Written by Randeep Singh
The Buddha and Ghalib are two of the best known philosophers and poets of the Indian subcontinent. The Buddha’s teachings, the Dharma, elucidate the relationship between suffering and desire. In his collection of Urdu poetry, the Dīwān-e-Ghalib, Ghalib, ponders over desire and whether one can ever be content.
We each see new meanings in the mirror of Ghalib’s verse. His poems reflect his thoughts on suffering and desire. They also elicit new understandings on the nature of desire, challenging one’s view of the Dharma.
The first two noble truths of the Buddha are that life is suffering and that the cause of suffering is desire. Ghalib’s couplet (sh’er) poignantly reenacts this drama:
hazāroñ ḳhvāhisheñ aisī kih har ḳhvāhish pah dam nikle
bahut nikle mire armān lekin phir bhī kam nikle (219.1)
A thousand such longings, I’d die with each one
Many wishes escaped only to prove too few
We die with each longing. We remain unfulfilled, desiring more than we can attain. The Buddha taught that wanting what we cannot have is a form of suffering.
And yet, desire has its uses:
havas ko hai nishāt̤-e kār kyā kyā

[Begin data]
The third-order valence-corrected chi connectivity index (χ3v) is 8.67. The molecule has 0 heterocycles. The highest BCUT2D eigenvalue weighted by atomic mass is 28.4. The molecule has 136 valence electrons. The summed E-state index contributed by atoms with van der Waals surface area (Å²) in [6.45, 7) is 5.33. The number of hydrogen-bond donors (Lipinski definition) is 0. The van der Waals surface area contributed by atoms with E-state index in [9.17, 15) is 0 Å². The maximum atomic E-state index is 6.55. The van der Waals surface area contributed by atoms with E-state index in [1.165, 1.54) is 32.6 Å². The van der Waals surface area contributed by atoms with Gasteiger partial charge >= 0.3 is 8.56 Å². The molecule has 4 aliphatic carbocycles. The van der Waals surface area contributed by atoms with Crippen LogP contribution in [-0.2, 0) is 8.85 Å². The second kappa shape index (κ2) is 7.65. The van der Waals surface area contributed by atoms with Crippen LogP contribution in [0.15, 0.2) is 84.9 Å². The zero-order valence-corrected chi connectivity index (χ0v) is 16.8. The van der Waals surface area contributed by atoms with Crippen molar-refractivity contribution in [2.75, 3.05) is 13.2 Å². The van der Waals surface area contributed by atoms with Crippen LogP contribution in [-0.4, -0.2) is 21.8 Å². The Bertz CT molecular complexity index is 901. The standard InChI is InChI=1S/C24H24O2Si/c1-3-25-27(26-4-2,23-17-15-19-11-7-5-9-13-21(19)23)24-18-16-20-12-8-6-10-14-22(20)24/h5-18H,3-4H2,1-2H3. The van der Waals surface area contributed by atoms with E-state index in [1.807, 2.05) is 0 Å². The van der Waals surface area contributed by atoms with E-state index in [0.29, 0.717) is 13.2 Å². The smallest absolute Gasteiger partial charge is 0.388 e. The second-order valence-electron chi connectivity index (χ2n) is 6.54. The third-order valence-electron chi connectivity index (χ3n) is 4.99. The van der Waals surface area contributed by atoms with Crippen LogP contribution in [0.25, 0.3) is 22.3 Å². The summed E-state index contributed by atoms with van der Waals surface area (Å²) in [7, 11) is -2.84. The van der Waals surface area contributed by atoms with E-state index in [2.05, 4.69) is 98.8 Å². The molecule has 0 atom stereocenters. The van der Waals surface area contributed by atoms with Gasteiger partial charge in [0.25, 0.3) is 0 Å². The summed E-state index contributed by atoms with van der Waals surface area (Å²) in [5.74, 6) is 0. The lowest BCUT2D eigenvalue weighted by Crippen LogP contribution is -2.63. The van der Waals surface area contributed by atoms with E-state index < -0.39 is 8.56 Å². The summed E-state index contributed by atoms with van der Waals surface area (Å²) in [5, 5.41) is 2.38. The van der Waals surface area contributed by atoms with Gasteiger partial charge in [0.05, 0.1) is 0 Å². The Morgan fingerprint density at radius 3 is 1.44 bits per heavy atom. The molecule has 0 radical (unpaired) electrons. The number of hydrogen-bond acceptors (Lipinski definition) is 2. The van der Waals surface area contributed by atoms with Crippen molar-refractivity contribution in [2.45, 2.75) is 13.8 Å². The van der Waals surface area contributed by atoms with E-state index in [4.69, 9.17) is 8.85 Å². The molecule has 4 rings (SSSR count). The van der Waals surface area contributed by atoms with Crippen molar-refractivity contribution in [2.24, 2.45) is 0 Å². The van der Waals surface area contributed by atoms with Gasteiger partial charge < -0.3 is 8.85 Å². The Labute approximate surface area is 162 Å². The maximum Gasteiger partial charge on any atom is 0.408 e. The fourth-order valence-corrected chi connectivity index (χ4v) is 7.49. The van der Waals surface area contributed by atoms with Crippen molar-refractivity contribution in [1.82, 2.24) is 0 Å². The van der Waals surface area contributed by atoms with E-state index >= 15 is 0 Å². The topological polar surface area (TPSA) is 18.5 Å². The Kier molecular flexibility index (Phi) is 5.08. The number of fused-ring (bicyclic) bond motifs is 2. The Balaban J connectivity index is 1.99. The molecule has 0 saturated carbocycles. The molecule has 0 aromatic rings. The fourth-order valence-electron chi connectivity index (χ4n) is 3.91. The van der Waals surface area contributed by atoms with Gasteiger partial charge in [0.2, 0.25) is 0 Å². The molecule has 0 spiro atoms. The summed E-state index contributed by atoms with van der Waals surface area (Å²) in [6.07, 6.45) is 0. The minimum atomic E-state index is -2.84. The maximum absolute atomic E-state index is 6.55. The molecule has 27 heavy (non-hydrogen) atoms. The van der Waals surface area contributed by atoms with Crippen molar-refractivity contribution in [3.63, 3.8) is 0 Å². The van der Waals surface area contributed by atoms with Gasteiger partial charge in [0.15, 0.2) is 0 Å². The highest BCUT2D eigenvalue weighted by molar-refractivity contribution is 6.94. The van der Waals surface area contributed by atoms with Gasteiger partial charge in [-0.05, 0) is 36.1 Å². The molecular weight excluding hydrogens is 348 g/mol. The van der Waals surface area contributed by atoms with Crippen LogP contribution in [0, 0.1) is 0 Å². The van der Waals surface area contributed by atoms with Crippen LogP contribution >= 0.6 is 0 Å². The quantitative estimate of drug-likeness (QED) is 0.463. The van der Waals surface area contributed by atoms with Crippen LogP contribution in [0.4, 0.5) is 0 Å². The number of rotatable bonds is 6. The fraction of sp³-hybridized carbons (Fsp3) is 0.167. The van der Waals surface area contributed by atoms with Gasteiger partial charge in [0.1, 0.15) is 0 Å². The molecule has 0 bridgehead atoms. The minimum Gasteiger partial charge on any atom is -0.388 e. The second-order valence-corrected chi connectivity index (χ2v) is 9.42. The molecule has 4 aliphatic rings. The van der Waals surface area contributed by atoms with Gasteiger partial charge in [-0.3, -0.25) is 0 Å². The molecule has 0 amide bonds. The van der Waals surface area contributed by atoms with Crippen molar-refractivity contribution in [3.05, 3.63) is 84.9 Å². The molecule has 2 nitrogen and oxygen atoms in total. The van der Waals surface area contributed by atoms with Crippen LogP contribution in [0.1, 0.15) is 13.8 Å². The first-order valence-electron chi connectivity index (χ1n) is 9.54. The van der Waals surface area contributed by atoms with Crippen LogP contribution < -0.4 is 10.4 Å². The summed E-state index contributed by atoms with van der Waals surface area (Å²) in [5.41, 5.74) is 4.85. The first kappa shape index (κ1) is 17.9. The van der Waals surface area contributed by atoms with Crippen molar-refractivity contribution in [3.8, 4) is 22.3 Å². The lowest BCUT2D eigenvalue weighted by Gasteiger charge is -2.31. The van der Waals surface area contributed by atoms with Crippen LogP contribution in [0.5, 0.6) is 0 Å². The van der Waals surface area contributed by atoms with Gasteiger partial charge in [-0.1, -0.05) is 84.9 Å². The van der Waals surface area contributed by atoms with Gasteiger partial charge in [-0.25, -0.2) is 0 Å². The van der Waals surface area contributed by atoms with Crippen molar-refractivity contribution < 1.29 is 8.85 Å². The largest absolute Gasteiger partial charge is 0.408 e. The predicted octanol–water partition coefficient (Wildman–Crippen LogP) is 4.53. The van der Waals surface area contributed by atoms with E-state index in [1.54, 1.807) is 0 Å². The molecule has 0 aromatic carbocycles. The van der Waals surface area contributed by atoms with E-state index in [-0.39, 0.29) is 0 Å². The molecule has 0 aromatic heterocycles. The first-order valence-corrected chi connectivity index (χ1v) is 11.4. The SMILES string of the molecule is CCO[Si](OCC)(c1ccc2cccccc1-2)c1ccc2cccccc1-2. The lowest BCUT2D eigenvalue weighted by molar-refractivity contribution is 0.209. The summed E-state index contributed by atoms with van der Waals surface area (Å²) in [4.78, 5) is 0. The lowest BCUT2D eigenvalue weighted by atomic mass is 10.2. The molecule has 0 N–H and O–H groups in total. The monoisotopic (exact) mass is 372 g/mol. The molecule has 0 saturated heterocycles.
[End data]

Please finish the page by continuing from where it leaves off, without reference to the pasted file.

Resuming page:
nah ho marnā to jīne kā mazā kyā
What joys of action has desire
What joy has life without death
Would one act without desire? Would the world exist? Desire underlies life and action. And we enjoy life, knowing it will end.
Can we ever be desire-less? Without desire, Siddharta Gautama would not have become the Buddha, he would not have desired to end suffering. For those of us who aren’t monks, desire is fulfilled in moderation and ultimately, transformed from something self-centered (‘tanha’) to the positive desire to better oneself and do good to others (‘chanda’).
Ghalib’s sh’er reminds us that life cannot be lived without desire. It seems that “positive” desire has its joys of action as well.
 Siddhartha Gautama (c. 563-483 BCE or 480-400 BCE).
 Mirza Asadullah Beg Khan (1797-1869).
 ‘Desire, lust, concupiscence, inordinate appetite; — ambition; –curiosity’. Platts, John T. (John Thompson). A dictionary of Urdu, classical Hindi, and English. London: W. H. Allen & Co., 1884, 1241.